If you are bothered by occasional dry eyes, you are not alone! Many people experience dry eyes from time to time as a result of normal tear production not being able to provide adequate eye lubrication. Occasional dry eyes are usually the result of seasonal allergies, a very dry environment such as an airplane or other environmental reasons. Dry eyes, in these instances, are usually fairly easily remedied by using over the counter eye moisture drops.
But if your eyes are dry most of the time, there is a good chance you have an underlying condition that is affecting the ability of your tear ducts to produce adequate moisture. Let’s get a closer look at some of these along with what to do about them.
Dry Eye Symptoms
Symptoms of dry eye can include stinging and burning or a feeling of scratchiness. You also might feel like you have something in your eyes. Your eyes may become red and irritated, become sensitive to light and you may notice the appearance of stringy mucus in your eyes.
If you wear contact lenses, you may have difficulty wearing them. Blurred vision and eye fatigue can also occur and you may notice that you have difficulty driving at night.
Underlying Causes Of Dry Eyes
Regardless of the underlying cause, dry eyes always signify a disruption in the normal tear film, which has three layers. These three layers, the fatty oils, aqueous fluid and mucus, work together to keep your eyes lubricated and moist. A dysfunction in any one of the three layers can cause problems.
There are also certain risk factors that make it more likely that you will experience dry eyes. These risk factors include being older than 50 (we tend to dry out as we age), as tear production diminishes as you get older. Also being female puts you at greater risk, as does wearing contact lenses, having a history of corrective refractive surgery, and consuming a diet low in Vitamin A as well as Omega-3 fatty acids.
Besides aging and the other risk factors outlined above, there are certain diseases that can cause dry eyes as part of their process and these include rheumatoid arthritis, lupus, Sjogren's syndrome, thyroid disease, allergic eye disease, and graft vs. host disease, an immune condition which can occur in transplant patients in which immune cells in the donor tissue (the graft) attack the recipient’s (the host) tissue.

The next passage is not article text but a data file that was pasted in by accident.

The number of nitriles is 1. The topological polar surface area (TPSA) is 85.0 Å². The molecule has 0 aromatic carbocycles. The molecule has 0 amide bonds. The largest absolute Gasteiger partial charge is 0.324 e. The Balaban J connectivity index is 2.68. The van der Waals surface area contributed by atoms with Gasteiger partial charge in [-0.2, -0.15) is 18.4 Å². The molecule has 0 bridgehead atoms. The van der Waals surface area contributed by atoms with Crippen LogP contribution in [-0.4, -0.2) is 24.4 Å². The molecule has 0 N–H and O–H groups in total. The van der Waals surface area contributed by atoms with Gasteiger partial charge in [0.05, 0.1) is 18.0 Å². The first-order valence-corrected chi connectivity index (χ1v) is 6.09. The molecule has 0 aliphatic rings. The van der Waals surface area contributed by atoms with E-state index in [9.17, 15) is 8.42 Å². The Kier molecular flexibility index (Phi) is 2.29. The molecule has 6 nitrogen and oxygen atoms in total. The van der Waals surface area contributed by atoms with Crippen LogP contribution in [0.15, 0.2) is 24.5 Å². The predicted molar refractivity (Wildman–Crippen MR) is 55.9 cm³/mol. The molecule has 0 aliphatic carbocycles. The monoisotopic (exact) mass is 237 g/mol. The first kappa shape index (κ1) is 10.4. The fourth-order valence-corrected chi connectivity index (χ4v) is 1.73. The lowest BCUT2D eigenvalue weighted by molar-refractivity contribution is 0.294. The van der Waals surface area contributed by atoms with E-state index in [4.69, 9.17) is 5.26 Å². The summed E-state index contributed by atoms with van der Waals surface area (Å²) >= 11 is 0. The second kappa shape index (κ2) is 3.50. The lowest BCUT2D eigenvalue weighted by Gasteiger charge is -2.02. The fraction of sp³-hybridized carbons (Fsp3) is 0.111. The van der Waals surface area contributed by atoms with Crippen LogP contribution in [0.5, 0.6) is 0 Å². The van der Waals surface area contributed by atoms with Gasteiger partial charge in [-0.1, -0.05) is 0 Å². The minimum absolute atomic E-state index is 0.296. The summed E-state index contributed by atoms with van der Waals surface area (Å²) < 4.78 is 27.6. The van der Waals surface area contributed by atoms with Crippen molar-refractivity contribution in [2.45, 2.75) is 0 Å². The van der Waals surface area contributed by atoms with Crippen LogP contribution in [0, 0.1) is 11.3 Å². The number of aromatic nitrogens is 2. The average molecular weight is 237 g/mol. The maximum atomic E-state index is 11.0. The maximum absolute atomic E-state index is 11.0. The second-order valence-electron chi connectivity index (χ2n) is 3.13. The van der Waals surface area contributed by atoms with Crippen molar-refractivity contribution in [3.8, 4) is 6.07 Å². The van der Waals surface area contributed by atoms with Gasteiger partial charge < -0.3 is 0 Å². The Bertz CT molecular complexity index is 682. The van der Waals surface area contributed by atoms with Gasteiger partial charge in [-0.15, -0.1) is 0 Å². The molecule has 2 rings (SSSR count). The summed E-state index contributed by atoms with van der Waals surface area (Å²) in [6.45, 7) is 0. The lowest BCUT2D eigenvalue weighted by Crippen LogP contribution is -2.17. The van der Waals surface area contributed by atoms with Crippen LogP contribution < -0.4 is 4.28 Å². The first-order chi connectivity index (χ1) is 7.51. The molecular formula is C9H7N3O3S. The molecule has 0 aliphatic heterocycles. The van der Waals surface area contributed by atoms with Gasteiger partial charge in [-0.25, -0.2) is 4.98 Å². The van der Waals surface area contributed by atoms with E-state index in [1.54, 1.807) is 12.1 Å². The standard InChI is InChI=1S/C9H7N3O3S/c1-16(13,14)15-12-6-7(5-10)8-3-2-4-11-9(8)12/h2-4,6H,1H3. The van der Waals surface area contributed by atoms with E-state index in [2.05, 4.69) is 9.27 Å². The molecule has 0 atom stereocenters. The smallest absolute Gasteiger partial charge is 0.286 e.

Dry eyes can also be a side effect of certain medications including decongestants and antihistamines, drugs for high blood pressure, some antidepressants, hormone replacement therapy, as well as medications for acne, Parkinson’s and birth control drugs.
Sometimes dry eyes can be caused by an increase in the evaporation of tears. Reasons for this increased evaporation can include a dysfunction of the meibomian glands, which are small glands at the edge of the eyelids which secrete the oil layer component of tears. Increased evaporation can also be the result of a decrease in blinking which can occur in diseases such as Parkinson’s or may be a result of prolonged working at a computer, reading or driving. Environmental conditions can also contribute to increased evaporation, such as exposure to wind, smoke, or very dry air.
Dry eyes, especially if the condition is chronic, can lead to damage to the cornea (the clear, outer surface of the eye) which can become inflamed and scarred and lead to vision loss. People with chronic dry eyes are also prone to eye infections and also have a decreased quality of life, as they find it hard to do things other people enjoy such as reading or working at a computer.
If you are experiencing any of the symptoms of dry eye and they are not alleviated by simple measures such as a change in your environment or the temporary use of moisturizing eye drops, make an appointment with your physician, or an eye specialist who will determine if there is an underlying cause or if necessary, refer you to an eye specialist (Ophthalmologist).